Del Mar Healthy Living Festival: A Review

I recently attended the Healthy Living Festival at the Del Mar Fairgrounds.  I am not sure what I was expecting, but as a soon-to-be Registered Dietitian, I was excited by the event with the tag line "San Diego's Largest Health and Fitness Expo".  My thoughts below are mainly depicted with the snapshots of the event: IMG_2158The only food available for purchase at the festival without corn syrup or fried in oil?  Probably the "Ice Tea" !!

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Really?  The man coming out of this van could help YOU get thin?  No thanks.  The entire festival seemed chock-a-block with sleazy  promises of miracles and shortcuts.  Probably a lot of ALL CAPS emails from him, though, which could be fun but has no clinical basis.

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This was one of the only activities present.  Rolling around in a giant blow up ball.  At least there was something physical to do at the festival, but it wasn't free and wasn't paired with any objective educational resources on the value of physical activity towards healthy weight loss GETTING THIN NOW!!!

IMG_2152From a professional standpoint, I cringe when I see vague "analysis" offered to the public like this.  I want to see evidence based research, clearly there was none here.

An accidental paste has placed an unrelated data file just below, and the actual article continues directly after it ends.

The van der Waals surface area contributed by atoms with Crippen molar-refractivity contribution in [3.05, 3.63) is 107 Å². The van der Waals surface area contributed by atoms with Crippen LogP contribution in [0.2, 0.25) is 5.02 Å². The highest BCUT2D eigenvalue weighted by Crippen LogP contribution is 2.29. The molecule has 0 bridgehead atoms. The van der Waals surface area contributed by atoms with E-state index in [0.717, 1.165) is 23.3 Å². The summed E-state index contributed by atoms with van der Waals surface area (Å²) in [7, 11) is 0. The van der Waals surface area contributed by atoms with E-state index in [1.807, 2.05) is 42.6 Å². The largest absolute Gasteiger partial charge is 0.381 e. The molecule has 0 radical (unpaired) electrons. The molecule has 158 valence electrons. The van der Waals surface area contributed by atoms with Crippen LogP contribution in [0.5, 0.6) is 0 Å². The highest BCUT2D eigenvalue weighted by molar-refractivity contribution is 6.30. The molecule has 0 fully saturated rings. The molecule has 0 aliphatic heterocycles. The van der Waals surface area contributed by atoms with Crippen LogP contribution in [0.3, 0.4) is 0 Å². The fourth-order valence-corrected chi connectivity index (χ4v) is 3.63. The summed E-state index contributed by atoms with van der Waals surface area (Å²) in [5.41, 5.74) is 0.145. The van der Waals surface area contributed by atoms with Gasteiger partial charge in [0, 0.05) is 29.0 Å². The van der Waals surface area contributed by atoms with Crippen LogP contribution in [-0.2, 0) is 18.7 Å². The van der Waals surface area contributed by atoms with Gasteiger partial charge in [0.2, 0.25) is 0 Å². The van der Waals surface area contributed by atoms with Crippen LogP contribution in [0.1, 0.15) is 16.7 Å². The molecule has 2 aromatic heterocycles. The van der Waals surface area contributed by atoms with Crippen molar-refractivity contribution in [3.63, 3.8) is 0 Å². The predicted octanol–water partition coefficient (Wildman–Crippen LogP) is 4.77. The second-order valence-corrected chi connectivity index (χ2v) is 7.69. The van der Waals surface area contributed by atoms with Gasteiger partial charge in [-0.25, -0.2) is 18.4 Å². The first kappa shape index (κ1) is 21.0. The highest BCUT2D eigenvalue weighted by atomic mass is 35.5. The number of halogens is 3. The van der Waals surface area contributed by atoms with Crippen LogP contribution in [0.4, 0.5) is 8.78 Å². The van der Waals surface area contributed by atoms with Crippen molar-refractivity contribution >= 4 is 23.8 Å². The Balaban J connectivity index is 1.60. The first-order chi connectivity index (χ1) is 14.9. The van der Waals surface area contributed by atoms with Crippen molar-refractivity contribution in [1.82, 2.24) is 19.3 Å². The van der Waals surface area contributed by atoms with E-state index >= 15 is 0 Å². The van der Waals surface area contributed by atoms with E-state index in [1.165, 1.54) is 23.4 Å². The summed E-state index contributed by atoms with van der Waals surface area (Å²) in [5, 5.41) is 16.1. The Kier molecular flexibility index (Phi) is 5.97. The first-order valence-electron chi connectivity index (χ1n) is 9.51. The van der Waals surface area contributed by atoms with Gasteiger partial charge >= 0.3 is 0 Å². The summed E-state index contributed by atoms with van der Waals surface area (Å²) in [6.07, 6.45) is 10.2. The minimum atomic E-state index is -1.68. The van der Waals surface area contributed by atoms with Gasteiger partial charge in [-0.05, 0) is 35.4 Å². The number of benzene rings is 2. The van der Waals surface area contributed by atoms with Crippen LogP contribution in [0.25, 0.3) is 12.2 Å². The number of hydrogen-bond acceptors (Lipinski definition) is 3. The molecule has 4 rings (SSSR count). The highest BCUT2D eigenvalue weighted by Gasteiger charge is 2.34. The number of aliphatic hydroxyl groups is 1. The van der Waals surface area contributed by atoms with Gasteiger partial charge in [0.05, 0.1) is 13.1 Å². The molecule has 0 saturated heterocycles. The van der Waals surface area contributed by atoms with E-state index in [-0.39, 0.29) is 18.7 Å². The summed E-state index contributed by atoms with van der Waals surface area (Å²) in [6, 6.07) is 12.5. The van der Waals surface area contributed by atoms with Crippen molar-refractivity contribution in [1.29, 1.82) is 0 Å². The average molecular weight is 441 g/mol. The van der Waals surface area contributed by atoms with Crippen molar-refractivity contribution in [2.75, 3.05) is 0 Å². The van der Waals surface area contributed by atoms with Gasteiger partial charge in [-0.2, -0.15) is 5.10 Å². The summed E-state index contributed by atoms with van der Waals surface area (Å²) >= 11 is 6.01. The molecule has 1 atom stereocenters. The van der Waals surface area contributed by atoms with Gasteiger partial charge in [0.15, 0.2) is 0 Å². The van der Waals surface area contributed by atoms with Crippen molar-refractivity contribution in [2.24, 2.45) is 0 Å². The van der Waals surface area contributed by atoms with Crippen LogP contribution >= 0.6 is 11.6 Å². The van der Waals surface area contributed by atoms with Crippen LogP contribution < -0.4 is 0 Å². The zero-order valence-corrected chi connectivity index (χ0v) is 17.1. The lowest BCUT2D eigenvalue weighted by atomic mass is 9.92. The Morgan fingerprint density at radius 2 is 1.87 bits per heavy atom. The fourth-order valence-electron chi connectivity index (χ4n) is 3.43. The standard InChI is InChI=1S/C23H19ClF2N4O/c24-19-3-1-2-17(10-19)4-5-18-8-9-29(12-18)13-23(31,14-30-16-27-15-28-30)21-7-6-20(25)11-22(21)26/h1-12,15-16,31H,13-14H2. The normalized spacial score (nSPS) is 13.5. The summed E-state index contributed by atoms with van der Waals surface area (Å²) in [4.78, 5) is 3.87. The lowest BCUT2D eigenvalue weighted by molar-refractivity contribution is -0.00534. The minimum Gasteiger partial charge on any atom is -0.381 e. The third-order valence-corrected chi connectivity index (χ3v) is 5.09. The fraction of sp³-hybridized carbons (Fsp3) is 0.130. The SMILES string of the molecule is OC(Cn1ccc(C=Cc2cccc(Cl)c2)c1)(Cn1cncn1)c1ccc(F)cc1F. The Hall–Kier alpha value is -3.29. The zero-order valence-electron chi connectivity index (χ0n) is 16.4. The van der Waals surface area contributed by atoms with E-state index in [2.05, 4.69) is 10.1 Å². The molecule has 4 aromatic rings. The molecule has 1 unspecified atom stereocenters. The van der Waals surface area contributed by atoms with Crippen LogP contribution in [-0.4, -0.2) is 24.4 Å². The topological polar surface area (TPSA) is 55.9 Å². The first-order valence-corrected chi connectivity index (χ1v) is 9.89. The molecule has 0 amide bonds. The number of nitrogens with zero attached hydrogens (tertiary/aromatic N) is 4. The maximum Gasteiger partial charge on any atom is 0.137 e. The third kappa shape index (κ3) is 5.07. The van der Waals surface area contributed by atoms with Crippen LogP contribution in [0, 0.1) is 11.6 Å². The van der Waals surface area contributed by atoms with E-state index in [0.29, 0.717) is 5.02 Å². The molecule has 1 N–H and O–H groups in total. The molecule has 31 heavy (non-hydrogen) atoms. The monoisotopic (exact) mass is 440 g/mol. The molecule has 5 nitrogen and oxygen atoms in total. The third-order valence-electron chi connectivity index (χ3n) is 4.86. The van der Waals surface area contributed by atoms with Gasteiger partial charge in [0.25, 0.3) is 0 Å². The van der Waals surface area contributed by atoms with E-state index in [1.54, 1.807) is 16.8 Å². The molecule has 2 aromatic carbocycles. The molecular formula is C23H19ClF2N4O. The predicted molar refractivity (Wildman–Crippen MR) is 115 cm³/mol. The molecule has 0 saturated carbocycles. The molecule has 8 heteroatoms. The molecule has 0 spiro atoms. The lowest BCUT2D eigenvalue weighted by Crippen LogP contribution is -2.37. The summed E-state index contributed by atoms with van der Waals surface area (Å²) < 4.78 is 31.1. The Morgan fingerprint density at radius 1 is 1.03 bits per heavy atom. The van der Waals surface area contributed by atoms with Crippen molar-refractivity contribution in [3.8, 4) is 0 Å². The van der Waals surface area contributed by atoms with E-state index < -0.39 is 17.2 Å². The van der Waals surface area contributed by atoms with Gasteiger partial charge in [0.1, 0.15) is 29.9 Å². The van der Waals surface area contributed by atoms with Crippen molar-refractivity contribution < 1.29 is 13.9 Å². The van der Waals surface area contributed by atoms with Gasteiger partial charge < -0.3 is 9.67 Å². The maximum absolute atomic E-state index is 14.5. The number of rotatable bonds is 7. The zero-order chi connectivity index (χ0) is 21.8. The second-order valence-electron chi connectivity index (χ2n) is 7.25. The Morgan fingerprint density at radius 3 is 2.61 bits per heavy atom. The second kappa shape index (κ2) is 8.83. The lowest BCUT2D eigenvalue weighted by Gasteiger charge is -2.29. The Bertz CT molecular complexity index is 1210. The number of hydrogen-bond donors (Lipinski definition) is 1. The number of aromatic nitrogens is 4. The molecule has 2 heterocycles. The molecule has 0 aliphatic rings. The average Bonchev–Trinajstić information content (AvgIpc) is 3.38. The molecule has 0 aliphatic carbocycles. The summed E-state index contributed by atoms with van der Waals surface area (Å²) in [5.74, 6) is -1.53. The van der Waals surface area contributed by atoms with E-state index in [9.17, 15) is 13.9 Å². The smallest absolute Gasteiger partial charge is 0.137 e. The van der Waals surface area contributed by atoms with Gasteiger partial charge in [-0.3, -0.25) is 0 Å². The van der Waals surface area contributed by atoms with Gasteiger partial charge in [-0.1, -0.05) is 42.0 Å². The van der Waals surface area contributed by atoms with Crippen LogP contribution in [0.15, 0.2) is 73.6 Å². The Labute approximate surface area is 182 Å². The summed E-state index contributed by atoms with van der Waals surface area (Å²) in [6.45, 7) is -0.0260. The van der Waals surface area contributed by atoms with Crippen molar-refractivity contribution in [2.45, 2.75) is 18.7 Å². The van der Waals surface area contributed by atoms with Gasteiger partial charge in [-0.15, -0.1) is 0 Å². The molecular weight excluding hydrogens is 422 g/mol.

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I've been thinking a lot about fad diets like the alkaline diet, and the focus on "changing pH" (impossible in our homeostatic bodies) while ignoring blood sugar control etc, seems to boil down to eating fresh vegetables and less processed foods, which most people can do all on their own as recommended by dietitians and physicians. It seems like the main result of the Alkaline Diet (and their multitude of commercial derivatives) is selling the alkaline diet idea, not health outcomes.

IMG_2148One of the food vendors.  Although I am not a fan of the Paleo diet, one thing I did appreciate about the festival is that small food companies had a place to try to sell their products and attract new customers through sampling.

Overall, I was disappointed by the paucity of peer-reviewed, evidence-based products and services offered to the public.  While the yoga classes and VitaMix demonstrations seemed interesting, they were also understated and had few if any AMAZING! claims attached.